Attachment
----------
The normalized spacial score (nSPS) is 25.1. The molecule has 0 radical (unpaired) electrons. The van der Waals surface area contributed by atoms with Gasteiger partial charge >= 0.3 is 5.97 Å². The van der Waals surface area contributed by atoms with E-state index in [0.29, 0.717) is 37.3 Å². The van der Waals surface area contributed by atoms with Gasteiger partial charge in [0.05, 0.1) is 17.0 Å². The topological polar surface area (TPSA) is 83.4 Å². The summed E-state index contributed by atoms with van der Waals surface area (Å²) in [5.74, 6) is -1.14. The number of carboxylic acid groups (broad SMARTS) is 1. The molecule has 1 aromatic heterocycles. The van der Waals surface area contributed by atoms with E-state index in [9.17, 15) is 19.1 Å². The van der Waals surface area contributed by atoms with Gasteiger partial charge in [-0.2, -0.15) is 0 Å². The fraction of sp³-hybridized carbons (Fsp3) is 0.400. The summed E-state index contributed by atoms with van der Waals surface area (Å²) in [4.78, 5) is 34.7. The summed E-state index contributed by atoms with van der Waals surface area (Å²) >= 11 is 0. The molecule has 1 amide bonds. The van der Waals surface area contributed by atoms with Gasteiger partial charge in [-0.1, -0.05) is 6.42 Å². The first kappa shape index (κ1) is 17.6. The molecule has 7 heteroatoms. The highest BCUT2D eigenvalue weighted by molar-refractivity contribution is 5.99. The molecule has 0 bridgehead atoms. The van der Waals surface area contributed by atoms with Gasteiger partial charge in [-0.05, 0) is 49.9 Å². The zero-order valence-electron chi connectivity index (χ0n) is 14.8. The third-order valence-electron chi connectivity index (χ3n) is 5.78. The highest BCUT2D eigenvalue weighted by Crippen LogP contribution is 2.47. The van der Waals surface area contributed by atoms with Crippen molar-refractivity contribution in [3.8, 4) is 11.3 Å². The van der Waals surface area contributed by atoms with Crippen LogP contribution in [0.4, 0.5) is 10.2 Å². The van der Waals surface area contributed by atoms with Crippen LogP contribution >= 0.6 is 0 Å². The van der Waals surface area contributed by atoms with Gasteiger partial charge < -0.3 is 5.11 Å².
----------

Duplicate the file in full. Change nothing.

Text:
The normalized spacial score (nSPS) is 25.1. The molecule has 0 radical (unpaired) electrons. The van der Waals surface area contributed by atoms with Gasteiger partial charge >= 0.3 is 5.97 Å². The van der Waals surface area contributed by atoms with E-state index in [0.29, 0.717) is 37.3 Å². The van der Waals surface area contributed by atoms with Gasteiger partial charge in [0.05, 0.1) is 17.0 Å². The topological polar surface area (TPSA) is 83.4 Å². The summed E-state index contributed by atoms with van der Waals surface area (Å²) in [5.74, 6) is -1.14. The number of carboxylic acid groups (broad SMARTS) is 1. The molecule has 1 aromatic heterocycles. The van der Waals surface area contributed by atoms with E-state index in [9.17, 15) is 19.1 Å². The van der Waals surface area contributed by atoms with Gasteiger partial charge in [-0.2, -0.15) is 0 Å². The fraction of sp³-hybridized carbons (Fsp3) is 0.400. The summed E-state index contributed by atoms with van der Waals surface area (Å²) in [4.78, 5) is 34.7. The summed E-state index contributed by atoms with van der Waals surface area (Å²) >= 11 is 0. The molecule has 1 amide bonds. The van der Waals surface area contributed by atoms with Gasteiger partial charge in [-0.1, -0.05) is 6.42 Å². The first kappa shape index (κ1) is 17.6. The molecule has 7 heteroatoms. The highest BCUT2D eigenvalue weighted by molar-refractivity contribution is 5.99. The molecule has 0 bridgehead atoms. The van der Waals surface area contributed by atoms with Gasteiger partial charge in [-0.05, 0) is 49.9 Å². The zero-order valence-electron chi connectivity index (χ0n) is 14.8. The third-order valence-electron chi connectivity index (χ3n) is 5.78. The highest BCUT2D eigenvalue weighted by Crippen LogP contribution is 2.47. The van der Waals surface area contributed by atoms with Crippen molar-refractivity contribution in [3.8, 4) is 11.3 Å². The van der Waals surface area contributed by atoms with Crippen LogP contribution in [0.4, 0.5) is 10.2 Å². The van der Waals surface area contributed by atoms with Crippen LogP contribution >= 0.6 is 0 Å². The van der Waals surface area contributed by atoms with Gasteiger partial charge < -0.3 is 5.11 Å².